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Description

Main research question/goal
Is pulse fishing for shrimps an ecologically sound alternative for traditional bottom trawling? Can any critical comments regarding pulse fishing be confirmed or denied scientifically? What kind of technical and biological knowledge do we need to promote the use of electric pulses as an alternative fishing method for potentially sustainable and ecological fisheries? The answer to these questions is part of the broader goal to further develop pulse fishing, by mapping any effects on  marine organisms. The experiments are unique and innovative.


 

Research approach
Initially we examine whether the existing Hovercran pulse field has any effect on the different life stages of two fish and two invertebrate species. The eggs, larvae, juveniles and adults are part of the experiment. The next step is to determine how "strong" a pulse field is allowed to be before it causes injuries and mortality. Thus we determine the safe limits for pulse fishing. We take into account the effect of frequency and pulse amplitude, and the pulse shape and pulse duration.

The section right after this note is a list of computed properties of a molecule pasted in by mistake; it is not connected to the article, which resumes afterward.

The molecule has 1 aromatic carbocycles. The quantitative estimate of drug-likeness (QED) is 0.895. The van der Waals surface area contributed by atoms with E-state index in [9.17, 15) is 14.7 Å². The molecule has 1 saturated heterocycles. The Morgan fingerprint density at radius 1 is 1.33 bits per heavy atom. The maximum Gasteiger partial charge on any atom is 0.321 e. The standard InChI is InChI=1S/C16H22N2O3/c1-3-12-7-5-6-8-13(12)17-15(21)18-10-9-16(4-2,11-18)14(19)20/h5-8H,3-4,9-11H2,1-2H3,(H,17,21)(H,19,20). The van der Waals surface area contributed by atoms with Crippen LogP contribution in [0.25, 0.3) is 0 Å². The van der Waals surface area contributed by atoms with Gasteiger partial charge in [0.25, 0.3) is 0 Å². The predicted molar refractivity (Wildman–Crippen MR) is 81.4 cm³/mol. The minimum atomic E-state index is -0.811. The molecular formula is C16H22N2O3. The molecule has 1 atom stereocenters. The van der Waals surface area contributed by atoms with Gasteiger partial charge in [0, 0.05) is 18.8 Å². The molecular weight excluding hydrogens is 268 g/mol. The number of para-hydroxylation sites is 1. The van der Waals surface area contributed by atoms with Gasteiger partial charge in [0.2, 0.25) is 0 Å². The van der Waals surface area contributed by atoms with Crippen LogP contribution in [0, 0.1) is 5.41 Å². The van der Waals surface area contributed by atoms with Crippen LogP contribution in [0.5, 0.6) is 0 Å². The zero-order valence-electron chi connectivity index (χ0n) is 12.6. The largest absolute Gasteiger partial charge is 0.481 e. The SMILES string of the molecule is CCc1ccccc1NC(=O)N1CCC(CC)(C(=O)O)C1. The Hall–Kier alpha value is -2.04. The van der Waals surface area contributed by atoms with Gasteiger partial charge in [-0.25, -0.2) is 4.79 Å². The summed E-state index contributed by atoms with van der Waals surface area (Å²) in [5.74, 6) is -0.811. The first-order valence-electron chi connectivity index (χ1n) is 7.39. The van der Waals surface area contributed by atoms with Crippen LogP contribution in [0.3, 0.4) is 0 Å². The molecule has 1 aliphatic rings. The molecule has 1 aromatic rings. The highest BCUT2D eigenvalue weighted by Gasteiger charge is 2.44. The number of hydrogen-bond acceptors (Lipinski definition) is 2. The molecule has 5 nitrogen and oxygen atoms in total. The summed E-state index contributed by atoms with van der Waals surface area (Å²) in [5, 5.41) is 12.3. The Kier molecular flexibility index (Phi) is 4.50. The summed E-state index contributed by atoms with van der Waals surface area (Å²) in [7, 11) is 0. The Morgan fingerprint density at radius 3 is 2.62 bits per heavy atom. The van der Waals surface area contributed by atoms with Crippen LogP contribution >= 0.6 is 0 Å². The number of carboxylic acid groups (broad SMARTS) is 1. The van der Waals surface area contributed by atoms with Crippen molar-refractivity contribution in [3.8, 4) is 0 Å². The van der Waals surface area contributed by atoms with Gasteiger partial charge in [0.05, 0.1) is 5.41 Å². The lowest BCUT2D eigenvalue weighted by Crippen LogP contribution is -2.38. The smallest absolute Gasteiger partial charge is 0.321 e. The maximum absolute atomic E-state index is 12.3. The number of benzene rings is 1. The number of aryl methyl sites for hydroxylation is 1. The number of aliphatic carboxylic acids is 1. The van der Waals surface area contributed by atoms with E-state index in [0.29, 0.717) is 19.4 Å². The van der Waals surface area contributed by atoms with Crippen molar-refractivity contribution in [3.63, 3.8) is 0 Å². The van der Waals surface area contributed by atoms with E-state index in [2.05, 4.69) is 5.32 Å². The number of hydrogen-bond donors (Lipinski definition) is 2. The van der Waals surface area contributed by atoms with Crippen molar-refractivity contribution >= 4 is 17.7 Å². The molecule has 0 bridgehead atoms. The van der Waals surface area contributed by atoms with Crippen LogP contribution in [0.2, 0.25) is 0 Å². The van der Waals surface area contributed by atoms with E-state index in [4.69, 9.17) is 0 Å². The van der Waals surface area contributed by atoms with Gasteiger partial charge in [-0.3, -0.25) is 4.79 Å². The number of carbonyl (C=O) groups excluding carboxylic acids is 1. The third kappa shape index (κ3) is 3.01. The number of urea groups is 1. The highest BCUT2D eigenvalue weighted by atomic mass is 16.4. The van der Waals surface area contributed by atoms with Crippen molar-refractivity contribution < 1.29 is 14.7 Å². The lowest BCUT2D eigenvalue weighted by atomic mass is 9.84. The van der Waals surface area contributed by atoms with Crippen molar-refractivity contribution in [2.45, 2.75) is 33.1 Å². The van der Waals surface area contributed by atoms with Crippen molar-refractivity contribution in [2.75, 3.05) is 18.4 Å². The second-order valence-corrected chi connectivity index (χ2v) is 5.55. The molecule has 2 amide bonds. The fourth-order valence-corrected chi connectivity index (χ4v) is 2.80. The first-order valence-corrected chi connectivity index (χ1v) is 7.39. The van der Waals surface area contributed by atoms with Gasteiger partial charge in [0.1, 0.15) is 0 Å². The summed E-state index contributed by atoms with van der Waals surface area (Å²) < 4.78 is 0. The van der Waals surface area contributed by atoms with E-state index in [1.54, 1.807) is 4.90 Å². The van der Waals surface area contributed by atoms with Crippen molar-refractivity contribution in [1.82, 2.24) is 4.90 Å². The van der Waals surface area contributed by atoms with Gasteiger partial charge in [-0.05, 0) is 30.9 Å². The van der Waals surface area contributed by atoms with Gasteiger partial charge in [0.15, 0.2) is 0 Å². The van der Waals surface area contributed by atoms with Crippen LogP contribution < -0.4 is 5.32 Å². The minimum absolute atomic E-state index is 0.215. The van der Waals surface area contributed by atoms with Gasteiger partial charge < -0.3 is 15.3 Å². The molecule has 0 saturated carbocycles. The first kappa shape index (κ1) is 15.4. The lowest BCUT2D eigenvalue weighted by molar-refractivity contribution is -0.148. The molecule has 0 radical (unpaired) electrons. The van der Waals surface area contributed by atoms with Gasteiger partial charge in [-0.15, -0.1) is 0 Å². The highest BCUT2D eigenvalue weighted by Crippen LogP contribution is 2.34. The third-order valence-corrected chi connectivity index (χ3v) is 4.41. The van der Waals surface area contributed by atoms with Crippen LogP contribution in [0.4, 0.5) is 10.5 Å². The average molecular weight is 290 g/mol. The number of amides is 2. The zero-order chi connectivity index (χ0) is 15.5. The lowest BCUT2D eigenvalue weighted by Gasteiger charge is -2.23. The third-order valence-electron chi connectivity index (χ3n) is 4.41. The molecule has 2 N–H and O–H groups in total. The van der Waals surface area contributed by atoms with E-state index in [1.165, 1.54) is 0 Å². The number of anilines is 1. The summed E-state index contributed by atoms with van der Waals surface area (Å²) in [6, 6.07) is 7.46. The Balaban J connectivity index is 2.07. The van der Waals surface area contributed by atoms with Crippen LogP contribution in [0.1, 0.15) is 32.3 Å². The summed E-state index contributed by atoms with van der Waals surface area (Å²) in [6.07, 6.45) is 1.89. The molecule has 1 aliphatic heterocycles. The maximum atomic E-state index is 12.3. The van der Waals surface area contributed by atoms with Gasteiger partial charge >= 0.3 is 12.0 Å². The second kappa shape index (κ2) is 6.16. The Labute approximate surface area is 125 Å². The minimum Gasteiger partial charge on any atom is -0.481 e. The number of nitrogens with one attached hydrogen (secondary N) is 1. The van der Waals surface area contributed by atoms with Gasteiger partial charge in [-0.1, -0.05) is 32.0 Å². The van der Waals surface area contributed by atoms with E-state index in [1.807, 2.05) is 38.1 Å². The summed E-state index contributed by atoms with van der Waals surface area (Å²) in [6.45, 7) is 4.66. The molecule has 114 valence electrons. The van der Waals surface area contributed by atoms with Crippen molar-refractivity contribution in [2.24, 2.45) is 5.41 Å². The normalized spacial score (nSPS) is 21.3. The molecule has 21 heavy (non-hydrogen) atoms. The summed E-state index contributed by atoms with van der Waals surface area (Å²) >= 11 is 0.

Relevance/Valorisation
This project provides answers to frequently asked questions about pulse fishing from industry and society. The knowledge gaps are still numerous. There is no information available on the effects of electric pulses with low intensity (as optimized for shrimp fishing) on sensitive species such as sharks and skates and polychaetes. Data concerning the impact on the various life stages of commercially and ecologically important fish and invertebrates species are not available. Data about the effects of electrical pulses on the quality of shrimp are not available. This information is crucial to allow the further development of pulse fishing.


 
AcronymPULSEFFECT
StatusFinished
Effective start/end date1/12/1130/11/15

ID: 4158729